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In August 2021, the Taliban captured Kabul as Coalition troops withdrew from Afghanistan. It announced the formation of a government in early September. Remaining opposition forces have fled to neighbouring Tajikistan

Afghanistan is one of the world’s least developed countries, according to UN measurements. It is highly dependent on aid, with grants financing around 75% of public spending under the Presidency of Ashraf Ghani (2014-21), according to the World Bank’s expenditure report. Although aid has fallen from around 100% of GDP in 2009 to 43% in 2020, it remains at a high level.

Afghanistan is also a cash-reliant society. In 2020, 85% of the adult population did not have a bank account, according to the World Bank. In September 2021, the UN warned that Afghanistan may face an economic collapse and resulting humanitarian crisis, partly because of its liquidity crisis but also due to a decline in foreign trade.

The UN has warned that 97% of Afghans could be below the poverty line by mid-2022 unless international trade and aid resume. In October, the UN announced a trust fund to provide cash directly to Afghans. Its intended activities are budgeted to cost $667 million over the next 12 months.

This briefing describes the humanitarian situation in Afghanistan, and the country’s economic and liquidity crisis. It also looks at how the UN and aid agencies are attempting to access Afghanistan, without Taliban interference; new aid pledges; and debates over how to best engage with the Taliban over aid now.

Aid commitments to Afghanistan

It’s uncertain how much aid is now needed to support Afghanistan, or how it will be delivered under Taliban rule. Short-term aid is likely to focus on relieving the humanitarian situation, including supporting internally placed people and refugees, while aid relating to security and governance is likely to end.

The UN launched a flash appeal to raise US $600 billion for the country in September 2021, and saw $US 1.1 billion pledged (it is uncertain how much is new money). However, only 35% of that needed for October and November has so far been delivered.

The UK, US and the EU are among those to have announced new or amended aid pledges for Afghanistan. The UK has pledged £286 million for 2021, £30 million of which will be for Afghanistan’s neighbours to support regional stability and refugees. £50 million will also be spent to address humanitarian needs such as providing food and shelter, and protecting women and girls from gender-based violence in the country. UK aid is intended to be delivered through international organisations, such as UN agencies, rather than directly to Taliban authorities.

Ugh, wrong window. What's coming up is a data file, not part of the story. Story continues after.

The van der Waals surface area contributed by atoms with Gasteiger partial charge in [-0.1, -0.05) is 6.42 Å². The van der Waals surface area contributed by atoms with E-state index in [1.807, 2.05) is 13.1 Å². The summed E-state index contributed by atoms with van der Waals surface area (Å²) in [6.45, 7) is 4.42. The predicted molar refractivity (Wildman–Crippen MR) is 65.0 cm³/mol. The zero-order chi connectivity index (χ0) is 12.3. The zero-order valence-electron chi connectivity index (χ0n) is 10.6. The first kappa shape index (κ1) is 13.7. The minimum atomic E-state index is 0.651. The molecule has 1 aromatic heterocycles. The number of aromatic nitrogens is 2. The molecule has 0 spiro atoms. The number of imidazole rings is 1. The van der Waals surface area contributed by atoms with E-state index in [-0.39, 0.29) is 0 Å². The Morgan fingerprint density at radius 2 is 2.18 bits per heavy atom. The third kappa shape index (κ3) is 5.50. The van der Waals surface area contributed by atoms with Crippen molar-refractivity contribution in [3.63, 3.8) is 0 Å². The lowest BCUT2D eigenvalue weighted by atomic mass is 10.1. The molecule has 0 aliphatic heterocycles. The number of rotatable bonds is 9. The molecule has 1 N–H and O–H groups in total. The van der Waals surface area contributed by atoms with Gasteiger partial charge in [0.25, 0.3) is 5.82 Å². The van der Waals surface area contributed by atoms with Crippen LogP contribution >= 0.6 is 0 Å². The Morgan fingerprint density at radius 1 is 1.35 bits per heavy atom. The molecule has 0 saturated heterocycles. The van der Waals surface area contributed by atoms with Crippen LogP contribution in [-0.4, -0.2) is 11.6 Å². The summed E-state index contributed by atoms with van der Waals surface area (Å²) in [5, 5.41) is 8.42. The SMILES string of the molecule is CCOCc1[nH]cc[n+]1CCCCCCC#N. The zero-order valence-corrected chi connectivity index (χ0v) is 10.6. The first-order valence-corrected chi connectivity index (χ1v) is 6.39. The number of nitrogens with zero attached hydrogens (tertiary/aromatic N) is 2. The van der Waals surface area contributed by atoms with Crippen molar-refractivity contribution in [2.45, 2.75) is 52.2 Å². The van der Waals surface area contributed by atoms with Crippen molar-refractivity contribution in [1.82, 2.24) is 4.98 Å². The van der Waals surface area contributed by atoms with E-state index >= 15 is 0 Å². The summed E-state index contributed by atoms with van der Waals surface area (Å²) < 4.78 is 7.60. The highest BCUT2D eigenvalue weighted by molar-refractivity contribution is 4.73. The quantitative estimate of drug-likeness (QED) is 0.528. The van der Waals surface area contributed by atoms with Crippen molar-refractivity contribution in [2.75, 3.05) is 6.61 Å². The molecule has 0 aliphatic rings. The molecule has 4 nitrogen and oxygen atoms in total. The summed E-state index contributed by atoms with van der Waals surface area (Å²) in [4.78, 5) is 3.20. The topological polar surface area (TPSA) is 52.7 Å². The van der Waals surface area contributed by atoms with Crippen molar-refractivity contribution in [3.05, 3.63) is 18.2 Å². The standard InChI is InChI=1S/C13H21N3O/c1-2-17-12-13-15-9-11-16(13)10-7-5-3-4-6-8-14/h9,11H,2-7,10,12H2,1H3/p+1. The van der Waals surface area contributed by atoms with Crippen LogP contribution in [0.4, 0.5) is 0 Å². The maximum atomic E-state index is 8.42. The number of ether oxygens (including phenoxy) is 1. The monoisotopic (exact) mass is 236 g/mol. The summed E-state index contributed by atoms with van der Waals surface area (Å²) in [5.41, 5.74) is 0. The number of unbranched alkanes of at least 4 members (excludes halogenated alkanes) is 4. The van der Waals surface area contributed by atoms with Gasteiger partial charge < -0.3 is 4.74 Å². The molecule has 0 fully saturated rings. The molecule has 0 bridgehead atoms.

Delivering aid via the UN

Some countries, such as Pakistan and the UAE, have argued that aid to Afghanistan should be non-conditional. However, the UK and its partners have said that aid (other than that to address humanitarian needs) should be partly dependent on the actions of the Taliban. This includes ensuring the protection of girls, women, and minorities, such as the Hazaras.

Since the Taliban’s capture of Kabul, the UN and its agencies, such as Unicef and the World Health Organization, have said they remain committed to working in the country. In September 2021, the UN Security Council unanimously passed a Resolution renewing the mandate of the UN Assistance Mission in Afghanistan, which coordinates and delivers aid. The UN has also received written assurances from the Taliban that it will not interfere with the delivery of aid and will protect aid workers. However, some NGOs have raised concerns for the protection of their female staff.

Other NGOs have come to their own agreements with the Taliban to continue their work. This includes the UK-based Halo Trust, a mine clearance charity, and Doctors without Borders/Médecins Sans Frontières.

Freeze on Afghan assets abroad and continuing sanctions

Since the Taliban’s capture of Kabul, Afghan assets oversees, such as those held by its central bank, have been frozen by the US. Total assets held overseas are estimated to be in the region of US$ 9-10 billion, according to an International Monetary Fund (IMF) report on the bank’s holdings in April 2021. While both China and Russia have called for these to be released, the US, where a large proportion of the assets are held, has said it has no plans to do so.

The World Bank and IMF have paused their aid programmes in the country, among other organisations.

Another challenge for delivering aid to Afghanistan is that the Taliban is subject to sanctions. In September 2021, the US Treasury Department granted exemptions for select organisations, including the UN and the Red Cross/Red Crescent. The UK Government has also been in discussions with charities and NGOs over how to navigate the sanctions regime in place.

Further information on the situation in Afghanistan can be found in the Library Briefing,  Afghanistan: Refugees and displaced people in 2021. The Foreign Affairs Committee has also launched an inquiry into the UK’s future policy towards Afghanistan.  


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